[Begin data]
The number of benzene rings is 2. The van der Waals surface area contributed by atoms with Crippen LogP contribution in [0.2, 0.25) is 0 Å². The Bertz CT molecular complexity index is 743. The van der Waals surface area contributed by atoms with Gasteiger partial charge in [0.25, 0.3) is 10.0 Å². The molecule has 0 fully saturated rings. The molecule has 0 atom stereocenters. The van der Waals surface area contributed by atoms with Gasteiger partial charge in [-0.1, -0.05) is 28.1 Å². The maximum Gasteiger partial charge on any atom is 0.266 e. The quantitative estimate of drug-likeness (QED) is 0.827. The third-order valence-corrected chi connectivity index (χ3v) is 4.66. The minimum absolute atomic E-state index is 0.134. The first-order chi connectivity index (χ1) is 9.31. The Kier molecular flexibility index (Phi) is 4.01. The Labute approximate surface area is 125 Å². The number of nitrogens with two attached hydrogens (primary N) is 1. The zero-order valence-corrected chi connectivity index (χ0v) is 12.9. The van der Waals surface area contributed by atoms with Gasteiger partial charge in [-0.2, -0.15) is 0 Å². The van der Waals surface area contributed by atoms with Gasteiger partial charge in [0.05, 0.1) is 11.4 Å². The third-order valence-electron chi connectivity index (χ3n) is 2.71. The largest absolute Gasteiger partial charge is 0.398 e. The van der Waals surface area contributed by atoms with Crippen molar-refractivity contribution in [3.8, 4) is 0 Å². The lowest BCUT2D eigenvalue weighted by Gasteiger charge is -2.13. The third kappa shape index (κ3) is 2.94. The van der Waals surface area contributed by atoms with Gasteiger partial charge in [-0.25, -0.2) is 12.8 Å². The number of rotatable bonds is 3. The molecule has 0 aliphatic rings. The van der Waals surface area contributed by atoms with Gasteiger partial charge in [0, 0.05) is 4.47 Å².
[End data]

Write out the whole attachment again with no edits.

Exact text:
The number of benzene rings is 2. The van der Waals surface area contributed by atoms with Crippen LogP contribution in [0.2, 0.25) is 0 Å². The Bertz CT molecular complexity index is 743. The van der Waals surface area contributed by atoms with Gasteiger partial charge in [0.25, 0.3) is 10.0 Å². The molecule has 0 fully saturated rings. The molecule has 0 atom stereocenters. The van der Waals surface area contributed by atoms with Gasteiger partial charge in [-0.1, -0.05) is 28.1 Å². The maximum Gasteiger partial charge on any atom is 0.266 e. The quantitative estimate of drug-likeness (QED) is 0.827. The third-order valence-corrected chi connectivity index (χ3v) is 4.66. The minimum absolute atomic E-state index is 0.134. The first-order chi connectivity index (χ1) is 9.31. The Kier molecular flexibility index (Phi) is 4.01. The Labute approximate surface area is 125 Å². The number of nitrogens with two attached hydrogens (primary N) is 1. The zero-order valence-corrected chi connectivity index (χ0v) is 12.9. The van der Waals surface area contributed by atoms with Gasteiger partial charge in [-0.2, -0.15) is 0 Å². The van der Waals surface area contributed by atoms with Gasteiger partial charge in [0.05, 0.1) is 11.4 Å². The third-order valence-electron chi connectivity index (χ3n) is 2.71. The largest absolute Gasteiger partial charge is 0.398 e. The van der Waals surface area contributed by atoms with Crippen molar-refractivity contribution in [3.8, 4) is 0 Å². The lowest BCUT2D eigenvalue weighted by Gasteiger charge is -2.13. The third kappa shape index (κ3) is 2.94. The van der Waals surface area contributed by atoms with Gasteiger partial charge in [-0.25, -0.2) is 12.8 Å². The number of rotatable bonds is 3. The molecule has 0 aliphatic rings. The van der Waals surface area contributed by atoms with Gasteiger partial charge in [0, 0.05) is 4.47 Å².